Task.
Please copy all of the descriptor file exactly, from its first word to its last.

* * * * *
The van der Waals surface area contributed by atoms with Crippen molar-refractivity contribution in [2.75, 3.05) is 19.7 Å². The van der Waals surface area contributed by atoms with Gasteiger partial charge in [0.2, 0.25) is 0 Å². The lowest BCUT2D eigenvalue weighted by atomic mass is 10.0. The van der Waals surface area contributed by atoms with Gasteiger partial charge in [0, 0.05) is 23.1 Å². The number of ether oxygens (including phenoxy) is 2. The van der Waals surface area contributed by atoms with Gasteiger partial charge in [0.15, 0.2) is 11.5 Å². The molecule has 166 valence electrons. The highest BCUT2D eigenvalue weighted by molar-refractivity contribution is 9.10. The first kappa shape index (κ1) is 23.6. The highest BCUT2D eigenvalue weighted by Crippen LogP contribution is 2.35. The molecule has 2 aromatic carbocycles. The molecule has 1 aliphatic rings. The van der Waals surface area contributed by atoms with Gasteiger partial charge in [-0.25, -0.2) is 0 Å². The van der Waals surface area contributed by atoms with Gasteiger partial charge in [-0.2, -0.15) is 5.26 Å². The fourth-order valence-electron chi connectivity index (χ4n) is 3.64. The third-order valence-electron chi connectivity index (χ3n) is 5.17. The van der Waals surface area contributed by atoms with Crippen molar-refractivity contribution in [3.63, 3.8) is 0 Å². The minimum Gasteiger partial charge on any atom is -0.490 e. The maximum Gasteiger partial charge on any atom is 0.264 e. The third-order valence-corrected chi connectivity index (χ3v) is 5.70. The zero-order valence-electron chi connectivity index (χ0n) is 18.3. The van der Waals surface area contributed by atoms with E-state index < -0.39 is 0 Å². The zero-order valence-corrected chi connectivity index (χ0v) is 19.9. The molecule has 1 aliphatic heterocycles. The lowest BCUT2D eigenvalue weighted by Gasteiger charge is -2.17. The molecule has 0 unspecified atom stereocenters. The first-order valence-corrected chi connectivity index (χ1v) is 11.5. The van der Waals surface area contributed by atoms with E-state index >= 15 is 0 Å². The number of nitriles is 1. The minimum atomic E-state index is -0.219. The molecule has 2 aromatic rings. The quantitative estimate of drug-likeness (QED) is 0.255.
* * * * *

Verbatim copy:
The van der Waals surface area contributed by atoms with Crippen molar-refractivity contribution in [2.75, 3.05) is 19.7 Å². The van der Waals surface area contributed by atoms with Gasteiger partial charge in [0.2, 0.25) is 0 Å². The lowest BCUT2D eigenvalue weighted by atomic mass is 10.0. The van der Waals surface area contributed by atoms with Gasteiger partial charge in [0, 0.05) is 23.1 Å². The number of ether oxygens (including phenoxy) is 2. The van der Waals surface area contributed by atoms with Gasteiger partial charge in [0.15, 0.2) is 11.5 Å². The molecule has 166 valence electrons. The highest BCUT2D eigenvalue weighted by molar-refractivity contribution is 9.10. The first kappa shape index (κ1) is 23.6. The highest BCUT2D eigenvalue weighted by Crippen LogP contribution is 2.35. The molecule has 2 aromatic carbocycles. The molecule has 1 aliphatic rings. The van der Waals surface area contributed by atoms with Gasteiger partial charge in [-0.25, -0.2) is 0 Å². The van der Waals surface area contributed by atoms with Gasteiger partial charge in [-0.2, -0.15) is 5.26 Å². The fourth-order valence-electron chi connectivity index (χ4n) is 3.64. The third-order valence-electron chi connectivity index (χ3n) is 5.17. The van der Waals surface area contributed by atoms with Crippen molar-refractivity contribution in [3.63, 3.8) is 0 Å². The minimum Gasteiger partial charge on any atom is -0.490 e. The maximum Gasteiger partial charge on any atom is 0.264 e. The third-order valence-corrected chi connectivity index (χ3v) is 5.70. The zero-order valence-electron chi connectivity index (χ0n) is 18.3. The van der Waals surface area contributed by atoms with E-state index < -0.39 is 0 Å². The zero-order valence-corrected chi connectivity index (χ0v) is 19.9. The molecule has 1 aliphatic heterocycles. The lowest BCUT2D eigenvalue weighted by Gasteiger charge is -2.17. The molecule has 0 unspecified atom stereocenters. The first-order valence-corrected chi connectivity index (χ1v) is 11.5. The van der Waals surface area contributed by atoms with E-state index >= 15 is 0 Å². The number of nitriles is 1. The minimum atomic E-state index is -0.219. The molecule has 2 aromatic rings. The quantitative estimate of drug-likeness (QED) is 0.255.